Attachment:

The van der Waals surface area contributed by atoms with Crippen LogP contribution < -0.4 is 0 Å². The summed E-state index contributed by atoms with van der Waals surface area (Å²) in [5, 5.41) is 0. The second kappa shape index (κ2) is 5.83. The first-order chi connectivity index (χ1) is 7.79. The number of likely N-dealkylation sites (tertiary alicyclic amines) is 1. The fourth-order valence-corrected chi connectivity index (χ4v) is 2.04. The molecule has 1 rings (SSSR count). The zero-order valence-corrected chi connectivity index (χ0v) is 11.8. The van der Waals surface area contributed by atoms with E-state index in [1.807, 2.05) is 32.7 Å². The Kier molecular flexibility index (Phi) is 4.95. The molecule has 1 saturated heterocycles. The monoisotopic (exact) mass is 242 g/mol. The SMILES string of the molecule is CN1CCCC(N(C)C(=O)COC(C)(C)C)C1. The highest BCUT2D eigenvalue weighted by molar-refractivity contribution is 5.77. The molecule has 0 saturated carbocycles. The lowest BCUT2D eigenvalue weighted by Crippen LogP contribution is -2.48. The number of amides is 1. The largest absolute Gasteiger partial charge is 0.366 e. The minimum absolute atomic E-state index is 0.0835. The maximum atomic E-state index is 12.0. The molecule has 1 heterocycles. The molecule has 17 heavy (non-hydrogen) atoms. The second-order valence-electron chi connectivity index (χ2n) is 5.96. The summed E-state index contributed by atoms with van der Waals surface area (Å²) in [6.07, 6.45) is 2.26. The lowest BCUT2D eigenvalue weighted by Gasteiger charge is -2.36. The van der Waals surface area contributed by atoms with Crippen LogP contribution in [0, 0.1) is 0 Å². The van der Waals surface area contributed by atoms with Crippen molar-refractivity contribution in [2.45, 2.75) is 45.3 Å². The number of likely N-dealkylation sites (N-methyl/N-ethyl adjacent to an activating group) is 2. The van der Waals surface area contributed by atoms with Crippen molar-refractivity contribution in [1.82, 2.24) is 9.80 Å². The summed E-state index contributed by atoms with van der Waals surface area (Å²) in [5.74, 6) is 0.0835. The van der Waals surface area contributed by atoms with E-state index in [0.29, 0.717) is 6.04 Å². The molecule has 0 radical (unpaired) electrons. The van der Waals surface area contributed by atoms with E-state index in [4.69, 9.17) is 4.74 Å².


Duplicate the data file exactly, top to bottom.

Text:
The van der Waals surface area contributed by atoms with Crippen LogP contribution < -0.4 is 0 Å². The summed E-state index contributed by atoms with van der Waals surface area (Å²) in [5, 5.41) is 0. The second kappa shape index (κ2) is 5.83. The first-order chi connectivity index (χ1) is 7.79. The number of likely N-dealkylation sites (tertiary alicyclic amines) is 1. The fourth-order valence-corrected chi connectivity index (χ4v) is 2.04. The molecule has 1 rings (SSSR count). The zero-order valence-corrected chi connectivity index (χ0v) is 11.8. The van der Waals surface area contributed by atoms with E-state index in [1.807, 2.05) is 32.7 Å². The Kier molecular flexibility index (Phi) is 4.95. The molecule has 1 saturated heterocycles. The monoisotopic (exact) mass is 242 g/mol. The SMILES string of the molecule is CN1CCCC(N(C)C(=O)COC(C)(C)C)C1. The highest BCUT2D eigenvalue weighted by molar-refractivity contribution is 5.77. The molecule has 0 saturated carbocycles. The lowest BCUT2D eigenvalue weighted by Crippen LogP contribution is -2.48. The number of amides is 1. The largest absolute Gasteiger partial charge is 0.366 e. The minimum absolute atomic E-state index is 0.0835. The maximum atomic E-state index is 12.0. The molecule has 1 heterocycles. The molecule has 17 heavy (non-hydrogen) atoms. The second-order valence-electron chi connectivity index (χ2n) is 5.96. The summed E-state index contributed by atoms with van der Waals surface area (Å²) in [6.07, 6.45) is 2.26. The lowest BCUT2D eigenvalue weighted by Gasteiger charge is -2.36. The van der Waals surface area contributed by atoms with Crippen LogP contribution in [0, 0.1) is 0 Å². The van der Waals surface area contributed by atoms with Crippen molar-refractivity contribution in [2.45, 2.75) is 45.3 Å². The number of likely N-dealkylation sites (N-methyl/N-ethyl adjacent to an activating group) is 2. The van der Waals surface area contributed by atoms with Crippen molar-refractivity contribution in [1.82, 2.24) is 9.80 Å². The summed E-state index contributed by atoms with van der Waals surface area (Å²) in [5.74, 6) is 0.0835. The van der Waals surface area contributed by atoms with E-state index in [0.29, 0.717) is 6.04 Å². The molecule has 0 radical (unpaired) electrons. The van der Waals surface area contributed by atoms with E-state index in [4.69, 9.17) is 4.74 Å².